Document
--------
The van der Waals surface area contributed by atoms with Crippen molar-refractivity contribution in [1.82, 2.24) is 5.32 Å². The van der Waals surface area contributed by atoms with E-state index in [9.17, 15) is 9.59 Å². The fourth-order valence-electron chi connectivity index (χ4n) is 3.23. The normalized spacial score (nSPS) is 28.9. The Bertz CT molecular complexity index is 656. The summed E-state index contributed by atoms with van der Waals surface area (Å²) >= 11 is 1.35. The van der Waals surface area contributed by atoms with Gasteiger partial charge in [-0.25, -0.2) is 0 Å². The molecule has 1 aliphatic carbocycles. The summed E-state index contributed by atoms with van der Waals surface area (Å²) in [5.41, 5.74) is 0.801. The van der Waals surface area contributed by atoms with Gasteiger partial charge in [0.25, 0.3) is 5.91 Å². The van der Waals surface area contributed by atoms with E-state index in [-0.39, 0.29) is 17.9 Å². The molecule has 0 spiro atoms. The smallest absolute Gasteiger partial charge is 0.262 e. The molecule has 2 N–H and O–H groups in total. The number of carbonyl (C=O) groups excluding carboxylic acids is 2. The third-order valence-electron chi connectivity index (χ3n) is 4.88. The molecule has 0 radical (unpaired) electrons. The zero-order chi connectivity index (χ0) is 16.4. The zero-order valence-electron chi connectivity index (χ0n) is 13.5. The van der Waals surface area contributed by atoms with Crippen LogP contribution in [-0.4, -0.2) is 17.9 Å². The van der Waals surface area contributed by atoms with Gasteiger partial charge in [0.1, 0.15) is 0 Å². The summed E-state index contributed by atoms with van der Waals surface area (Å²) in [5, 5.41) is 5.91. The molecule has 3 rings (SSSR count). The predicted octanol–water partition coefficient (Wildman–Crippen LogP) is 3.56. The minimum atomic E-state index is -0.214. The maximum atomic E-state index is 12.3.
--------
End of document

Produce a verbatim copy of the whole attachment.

The van der Waals surface area contributed by atoms with Crippen molar-refractivity contribution in [1.82, 2.24) is 5.32 Å². The van der Waals surface area contributed by atoms with E-state index in [9.17, 15) is 9.59 Å². The fourth-order valence-electron chi connectivity index (χ4n) is 3.23. The normalized spacial score (nSPS) is 28.9. The Bertz CT molecular complexity index is 656. The summed E-state index contributed by atoms with van der Waals surface area (Å²) >= 11 is 1.35. The van der Waals surface area contributed by atoms with Gasteiger partial charge in [-0.25, -0.2) is 0 Å². The molecule has 1 aliphatic carbocycles. The summed E-state index contributed by atoms with van der Waals surface area (Å²) in [5.41, 5.74) is 0.801. The van der Waals surface area contributed by atoms with Gasteiger partial charge in [0.25, 0.3) is 5.91 Å². The van der Waals surface area contributed by atoms with E-state index in [-0.39, 0.29) is 17.9 Å². The molecule has 0 spiro atoms. The smallest absolute Gasteiger partial charge is 0.262 e. The molecule has 2 N–H and O–H groups in total. The number of carbonyl (C=O) groups excluding carboxylic acids is 2. The third-order valence-electron chi connectivity index (χ3n) is 4.88. The molecule has 0 radical (unpaired) electrons. The zero-order chi connectivity index (χ0) is 16.4. The zero-order valence-electron chi connectivity index (χ0n) is 13.5. The van der Waals surface area contributed by atoms with Crippen LogP contribution in [-0.4, -0.2) is 17.9 Å². The van der Waals surface area contributed by atoms with Gasteiger partial charge in [0.1, 0.15) is 0 Å². The summed E-state index contributed by atoms with van der Waals surface area (Å²) in [5, 5.41) is 5.91. The molecule has 3 rings (SSSR count). The predicted octanol–water partition coefficient (Wildman–Crippen LogP) is 3.56. The minimum atomic E-state index is -0.214. The maximum atomic E-state index is 12.3.